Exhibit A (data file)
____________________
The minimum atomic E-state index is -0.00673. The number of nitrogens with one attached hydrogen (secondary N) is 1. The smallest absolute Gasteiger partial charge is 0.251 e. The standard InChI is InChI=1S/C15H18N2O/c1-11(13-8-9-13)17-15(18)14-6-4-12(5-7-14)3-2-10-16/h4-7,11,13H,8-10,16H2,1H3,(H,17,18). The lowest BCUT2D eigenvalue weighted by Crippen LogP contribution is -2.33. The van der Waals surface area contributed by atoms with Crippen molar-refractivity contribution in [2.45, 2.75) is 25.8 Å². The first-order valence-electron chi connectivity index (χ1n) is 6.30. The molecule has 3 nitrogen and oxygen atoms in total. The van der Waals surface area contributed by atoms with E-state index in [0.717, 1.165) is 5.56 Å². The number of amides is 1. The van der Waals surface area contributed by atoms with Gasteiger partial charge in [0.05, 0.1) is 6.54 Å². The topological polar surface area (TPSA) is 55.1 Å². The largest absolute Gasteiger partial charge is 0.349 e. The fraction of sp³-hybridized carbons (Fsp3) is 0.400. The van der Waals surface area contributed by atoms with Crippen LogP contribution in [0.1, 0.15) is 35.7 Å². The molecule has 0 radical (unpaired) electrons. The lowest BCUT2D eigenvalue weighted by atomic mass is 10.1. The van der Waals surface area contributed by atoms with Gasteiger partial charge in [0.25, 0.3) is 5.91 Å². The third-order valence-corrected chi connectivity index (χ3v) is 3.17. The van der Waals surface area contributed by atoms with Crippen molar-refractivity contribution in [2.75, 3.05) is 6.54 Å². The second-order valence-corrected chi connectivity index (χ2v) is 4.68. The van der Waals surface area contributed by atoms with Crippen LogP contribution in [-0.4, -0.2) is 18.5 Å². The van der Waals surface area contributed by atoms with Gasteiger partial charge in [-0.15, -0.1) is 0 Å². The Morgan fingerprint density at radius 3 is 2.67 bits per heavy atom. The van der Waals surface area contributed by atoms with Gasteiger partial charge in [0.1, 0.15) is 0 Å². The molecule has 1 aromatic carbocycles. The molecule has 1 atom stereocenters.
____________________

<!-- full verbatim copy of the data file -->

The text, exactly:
The minimum atomic E-state index is -0.00673. The number of nitrogens with one attached hydrogen (secondary N) is 1. The smallest absolute Gasteiger partial charge is 0.251 e. The standard InChI is InChI=1S/C15H18N2O/c1-11(13-8-9-13)17-15(18)14-6-4-12(5-7-14)3-2-10-16/h4-7,11,13H,8-10,16H2,1H3,(H,17,18). The lowest BCUT2D eigenvalue weighted by Crippen LogP contribution is -2.33. The van der Waals surface area contributed by atoms with Crippen molar-refractivity contribution in [2.45, 2.75) is 25.8 Å². The first-order valence-electron chi connectivity index (χ1n) is 6.30. The molecule has 3 nitrogen and oxygen atoms in total. The van der Waals surface area contributed by atoms with E-state index in [0.717, 1.165) is 5.56 Å². The number of amides is 1. The van der Waals surface area contributed by atoms with Gasteiger partial charge in [0.05, 0.1) is 6.54 Å². The topological polar surface area (TPSA) is 55.1 Å². The largest absolute Gasteiger partial charge is 0.349 e. The fraction of sp³-hybridized carbons (Fsp3) is 0.400. The van der Waals surface area contributed by atoms with Crippen LogP contribution in [0.1, 0.15) is 35.7 Å². The molecule has 0 radical (unpaired) electrons. The lowest BCUT2D eigenvalue weighted by atomic mass is 10.1. The van der Waals surface area contributed by atoms with Gasteiger partial charge in [0.25, 0.3) is 5.91 Å². The third-order valence-corrected chi connectivity index (χ3v) is 3.17. The van der Waals surface area contributed by atoms with Crippen molar-refractivity contribution in [2.75, 3.05) is 6.54 Å². The second-order valence-corrected chi connectivity index (χ2v) is 4.68. The van der Waals surface area contributed by atoms with Crippen LogP contribution in [-0.4, -0.2) is 18.5 Å². The van der Waals surface area contributed by atoms with Gasteiger partial charge in [-0.15, -0.1) is 0 Å². The Morgan fingerprint density at radius 3 is 2.67 bits per heavy atom. The van der Waals surface area contributed by atoms with Gasteiger partial charge in [0.1, 0.15) is 0 Å². The molecule has 1 aromatic carbocycles. The molecule has 1 atom stereocenters.